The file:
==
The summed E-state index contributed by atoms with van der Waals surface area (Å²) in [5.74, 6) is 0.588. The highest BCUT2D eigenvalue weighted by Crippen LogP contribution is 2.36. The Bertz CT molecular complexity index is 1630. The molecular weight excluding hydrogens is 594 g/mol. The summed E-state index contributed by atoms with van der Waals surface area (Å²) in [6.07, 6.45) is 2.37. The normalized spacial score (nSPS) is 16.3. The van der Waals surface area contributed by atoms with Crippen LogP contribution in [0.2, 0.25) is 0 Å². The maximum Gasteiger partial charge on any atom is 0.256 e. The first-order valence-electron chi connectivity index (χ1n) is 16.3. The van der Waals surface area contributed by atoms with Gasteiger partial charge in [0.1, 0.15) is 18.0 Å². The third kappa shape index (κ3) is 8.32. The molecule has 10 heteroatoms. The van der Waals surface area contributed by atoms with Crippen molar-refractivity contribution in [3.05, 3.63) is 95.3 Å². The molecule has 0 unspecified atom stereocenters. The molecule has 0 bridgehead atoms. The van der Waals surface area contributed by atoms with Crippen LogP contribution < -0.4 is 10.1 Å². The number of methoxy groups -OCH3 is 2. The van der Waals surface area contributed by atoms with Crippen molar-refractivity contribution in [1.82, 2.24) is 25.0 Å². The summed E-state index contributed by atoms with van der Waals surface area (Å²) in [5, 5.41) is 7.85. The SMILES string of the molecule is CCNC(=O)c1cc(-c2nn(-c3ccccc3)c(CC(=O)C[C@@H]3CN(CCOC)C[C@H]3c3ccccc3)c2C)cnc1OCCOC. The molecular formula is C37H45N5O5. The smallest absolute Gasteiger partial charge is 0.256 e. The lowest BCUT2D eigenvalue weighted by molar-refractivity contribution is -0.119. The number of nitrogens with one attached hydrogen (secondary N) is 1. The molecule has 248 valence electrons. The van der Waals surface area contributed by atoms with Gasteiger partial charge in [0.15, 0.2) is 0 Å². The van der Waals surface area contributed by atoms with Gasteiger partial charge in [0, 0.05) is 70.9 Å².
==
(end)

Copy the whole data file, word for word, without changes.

The summed E-state index contributed by atoms with van der Waals surface area (Å²) in [5.74, 6) is 0.588. The highest BCUT2D eigenvalue weighted by Crippen LogP contribution is 2.36. The Bertz CT molecular complexity index is 1630. The molecular weight excluding hydrogens is 594 g/mol. The summed E-state index contributed by atoms with van der Waals surface area (Å²) in [6.07, 6.45) is 2.37. The normalized spacial score (nSPS) is 16.3. The van der Waals surface area contributed by atoms with Crippen LogP contribution in [0.2, 0.25) is 0 Å². The maximum Gasteiger partial charge on any atom is 0.256 e. The first-order valence-electron chi connectivity index (χ1n) is 16.3. The van der Waals surface area contributed by atoms with Gasteiger partial charge in [0.1, 0.15) is 18.0 Å². The third kappa shape index (κ3) is 8.32. The molecule has 10 heteroatoms. The van der Waals surface area contributed by atoms with Crippen molar-refractivity contribution in [3.05, 3.63) is 95.3 Å². The molecule has 0 unspecified atom stereocenters. The molecule has 0 bridgehead atoms. The van der Waals surface area contributed by atoms with Crippen LogP contribution < -0.4 is 10.1 Å². The number of methoxy groups -OCH3 is 2. The van der Waals surface area contributed by atoms with Crippen molar-refractivity contribution in [1.82, 2.24) is 25.0 Å². The summed E-state index contributed by atoms with van der Waals surface area (Å²) in [5, 5.41) is 7.85. The SMILES string of the molecule is CCNC(=O)c1cc(-c2nn(-c3ccccc3)c(CC(=O)C[C@@H]3CN(CCOC)C[C@H]3c3ccccc3)c2C)cnc1OCCOC. The molecular formula is C37H45N5O5. The smallest absolute Gasteiger partial charge is 0.256 e. The lowest BCUT2D eigenvalue weighted by molar-refractivity contribution is -0.119. The number of nitrogens with one attached hydrogen (secondary N) is 1. The molecule has 248 valence electrons. The van der Waals surface area contributed by atoms with Gasteiger partial charge in [0.15, 0.2) is 0 Å². The van der Waals surface area contributed by atoms with Gasteiger partial charge in [0, 0.05) is 70.9 Å².